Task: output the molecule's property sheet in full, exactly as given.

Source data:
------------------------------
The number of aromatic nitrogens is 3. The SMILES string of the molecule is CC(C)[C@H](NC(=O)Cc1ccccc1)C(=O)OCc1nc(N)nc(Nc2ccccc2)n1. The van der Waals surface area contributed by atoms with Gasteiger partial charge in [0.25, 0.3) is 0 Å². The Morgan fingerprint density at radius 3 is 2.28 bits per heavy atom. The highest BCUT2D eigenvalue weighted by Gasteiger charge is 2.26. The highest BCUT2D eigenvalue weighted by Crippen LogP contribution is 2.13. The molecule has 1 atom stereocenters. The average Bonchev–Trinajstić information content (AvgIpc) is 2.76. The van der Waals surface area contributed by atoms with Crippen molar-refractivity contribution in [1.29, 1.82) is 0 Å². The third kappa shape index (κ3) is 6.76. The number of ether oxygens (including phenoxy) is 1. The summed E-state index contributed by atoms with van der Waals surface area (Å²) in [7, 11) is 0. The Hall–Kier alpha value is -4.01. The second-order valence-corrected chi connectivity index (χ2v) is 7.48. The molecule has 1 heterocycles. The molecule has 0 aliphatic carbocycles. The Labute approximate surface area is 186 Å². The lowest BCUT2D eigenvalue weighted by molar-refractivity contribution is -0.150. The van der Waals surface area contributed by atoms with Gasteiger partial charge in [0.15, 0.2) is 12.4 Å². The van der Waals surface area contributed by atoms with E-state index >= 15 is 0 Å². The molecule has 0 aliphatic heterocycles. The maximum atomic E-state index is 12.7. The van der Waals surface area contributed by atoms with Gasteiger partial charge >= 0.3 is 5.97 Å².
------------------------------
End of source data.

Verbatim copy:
The number of aromatic nitrogens is 3. The SMILES string of the molecule is CC(C)[C@H](NC(=O)Cc1ccccc1)C(=O)OCc1nc(N)nc(Nc2ccccc2)n1. The van der Waals surface area contributed by atoms with Gasteiger partial charge in [0.25, 0.3) is 0 Å². The Morgan fingerprint density at radius 3 is 2.28 bits per heavy atom. The highest BCUT2D eigenvalue weighted by Gasteiger charge is 2.26. The highest BCUT2D eigenvalue weighted by Crippen LogP contribution is 2.13. The molecule has 1 atom stereocenters. The average Bonchev–Trinajstić information content (AvgIpc) is 2.76. The van der Waals surface area contributed by atoms with Crippen molar-refractivity contribution in [1.29, 1.82) is 0 Å². The third kappa shape index (κ3) is 6.76. The number of ether oxygens (including phenoxy) is 1. The summed E-state index contributed by atoms with van der Waals surface area (Å²) in [7, 11) is 0. The Hall–Kier alpha value is -4.01. The second-order valence-corrected chi connectivity index (χ2v) is 7.48. The molecule has 1 heterocycles. The molecule has 0 aliphatic carbocycles. The Labute approximate surface area is 186 Å². The lowest BCUT2D eigenvalue weighted by molar-refractivity contribution is -0.150. The van der Waals surface area contributed by atoms with Gasteiger partial charge in [0.15, 0.2) is 12.4 Å². The van der Waals surface area contributed by atoms with E-state index >= 15 is 0 Å². The molecule has 0 aliphatic heterocycles. The maximum atomic E-state index is 12.7. The van der Waals surface area contributed by atoms with Gasteiger partial charge >= 0.3 is 5.97 Å².